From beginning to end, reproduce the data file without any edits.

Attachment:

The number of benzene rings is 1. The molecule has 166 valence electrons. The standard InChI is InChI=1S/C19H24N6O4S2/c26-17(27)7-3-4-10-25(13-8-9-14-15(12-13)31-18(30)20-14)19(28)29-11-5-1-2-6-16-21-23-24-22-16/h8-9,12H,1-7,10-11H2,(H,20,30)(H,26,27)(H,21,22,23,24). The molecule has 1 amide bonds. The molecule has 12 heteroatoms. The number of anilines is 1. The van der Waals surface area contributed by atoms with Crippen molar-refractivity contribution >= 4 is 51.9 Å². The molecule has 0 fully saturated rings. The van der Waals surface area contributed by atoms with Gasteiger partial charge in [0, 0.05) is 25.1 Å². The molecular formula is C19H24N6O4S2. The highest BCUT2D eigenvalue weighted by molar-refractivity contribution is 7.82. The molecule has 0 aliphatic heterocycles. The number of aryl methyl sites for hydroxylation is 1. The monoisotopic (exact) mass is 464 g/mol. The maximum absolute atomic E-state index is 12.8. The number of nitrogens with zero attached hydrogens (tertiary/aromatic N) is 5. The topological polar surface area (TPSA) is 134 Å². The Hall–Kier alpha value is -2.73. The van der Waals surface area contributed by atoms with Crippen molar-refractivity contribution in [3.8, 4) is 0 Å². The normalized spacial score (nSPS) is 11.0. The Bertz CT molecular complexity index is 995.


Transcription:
The number of benzene rings is 1. The molecule has 166 valence electrons. The standard InChI is InChI=1S/C19H24N6O4S2/c26-17(27)7-3-4-10-25(13-8-9-14-15(12-13)31-18(30)20-14)19(28)29-11-5-1-2-6-16-21-23-24-22-16/h8-9,12H,1-7,10-11H2,(H,20,30)(H,26,27)(H,21,22,23,24). The molecule has 1 amide bonds. The molecule has 12 heteroatoms. The number of anilines is 1. The van der Waals surface area contributed by atoms with Crippen molar-refractivity contribution >= 4 is 51.9 Å². The molecule has 0 fully saturated rings. The van der Waals surface area contributed by atoms with Gasteiger partial charge in [0, 0.05) is 25.1 Å². The molecular formula is C19H24N6O4S2. The highest BCUT2D eigenvalue weighted by molar-refractivity contribution is 7.82. The molecule has 0 aliphatic heterocycles. The number of aryl methyl sites for hydroxylation is 1. The monoisotopic (exact) mass is 464 g/mol. The maximum absolute atomic E-state index is 12.8. The number of nitrogens with zero attached hydrogens (tertiary/aromatic N) is 5. The topological polar surface area (TPSA) is 134 Å². The Hall–Kier alpha value is -2.73. The van der Waals surface area contributed by atoms with Crippen molar-refractivity contribution in [3.8, 4) is 0 Å². The normalized spacial score (nSPS) is 11.0. The Bertz CT molecular complexity index is 995.